header image Professor Hakim Dilshad Hussain Tabssum (Gold Medalist) Ex-member: American Infertility Association (USA)
 
 

Epilepsy-Hysteria

Epilepsy-Hysteria

what is Hysteria ?his

Hysteria can be described as a type of psychoneurosis (minor mental health problem) causing emotional excitability, such as fear or panic, and disturbance of the sensory, motor and psychic functions of humans. It is described as an overwhelming and unmanageable excitable behaviour and has no organic basis.

Medically, the term hysteria is no longer used. The disorder is broadly divided two: somatization disorder and histrionic personality disorder.

The father of medicine – Hippocrates gave hysteria its name, as he thought it was limited to women and was somehow connected to the movements of the uterus (wandering uterus); in Greek the word for uterus is ‘hystera’.

Despite extensive research on patients with hysteria, researchers haven’t found neurological evidence for the disorder. Thus, a psychiatrist is the best specialist to diagnose and treat hysteria

Causes of hysteria

  • Past trauma
  • Conflict
  • Undue stress
  • History of abus
  • Another theory proposed to be a cause of hysteria is repression of sexual or aggressive behavior, which could have brought on a conversion disorder.

Symptoms and signs of hysteria

Histrionic personality disorder is one of many personality disorders. People who fall into this category are socially a success, but a failure at inter-personal relationships. They tend to dress and be provocative and talk about their emotions in an exaggerated fashion. They are usually shallow, self-centred and unhappy when they are not the centre of attention.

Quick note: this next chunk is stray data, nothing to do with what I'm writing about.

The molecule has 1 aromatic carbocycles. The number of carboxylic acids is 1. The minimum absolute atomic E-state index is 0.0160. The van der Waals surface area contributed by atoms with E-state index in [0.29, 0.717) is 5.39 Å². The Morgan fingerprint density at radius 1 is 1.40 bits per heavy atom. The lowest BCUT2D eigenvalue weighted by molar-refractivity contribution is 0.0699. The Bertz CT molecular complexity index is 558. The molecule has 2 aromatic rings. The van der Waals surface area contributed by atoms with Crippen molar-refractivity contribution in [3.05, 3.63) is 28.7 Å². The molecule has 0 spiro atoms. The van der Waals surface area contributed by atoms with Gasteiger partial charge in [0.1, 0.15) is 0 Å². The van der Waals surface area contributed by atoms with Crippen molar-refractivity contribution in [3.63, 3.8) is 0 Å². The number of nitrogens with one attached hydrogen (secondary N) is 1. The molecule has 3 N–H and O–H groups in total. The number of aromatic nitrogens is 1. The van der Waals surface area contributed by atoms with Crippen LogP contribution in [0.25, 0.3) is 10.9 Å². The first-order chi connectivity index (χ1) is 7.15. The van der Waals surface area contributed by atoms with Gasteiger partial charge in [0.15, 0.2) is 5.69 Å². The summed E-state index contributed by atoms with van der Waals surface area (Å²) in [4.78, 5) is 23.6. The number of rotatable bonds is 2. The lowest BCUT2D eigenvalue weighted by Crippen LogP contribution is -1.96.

Somatization disorder is a rare psychological condition where the individual has a long list of medical complaints but upon examination and investigation, no medical cause can be attributed to it. Symptoms include various aches, nausea and vomiting, abdominal pain, sexual complaints like low libido and erectile dysfunction. Some of the common symptoms are mentioned below.

  • Partial paralysis
  • Temporary blindness or tunnel vision.
  • Sensory disturbances like heightened sense of sight, smell, touch and taste.
  • Involuntary movements like eyeball rolling inwards, contracted facial muscles.
  • Abnormal muscle contractions causing person to have unnatural positions, for e.g. the leg may be folded backwards.

Diagnosing hysteria

The physician will take a thorough history of the symptoms causing concern to the person after which there will be a thorough examination. Investigations may be advised if a certain problem is suspected. If the examination and investigations are inconclusive, the physician may recommend a consultation with a psychiatrist or psychologist for further evaluation.

Some might feel that because there is no abnormal finding, the patient is faking it to just draw attention. But it is important to understand that the patient is disturbed, and wants the problem to go away.

 
 
 
 
 
 
 
 
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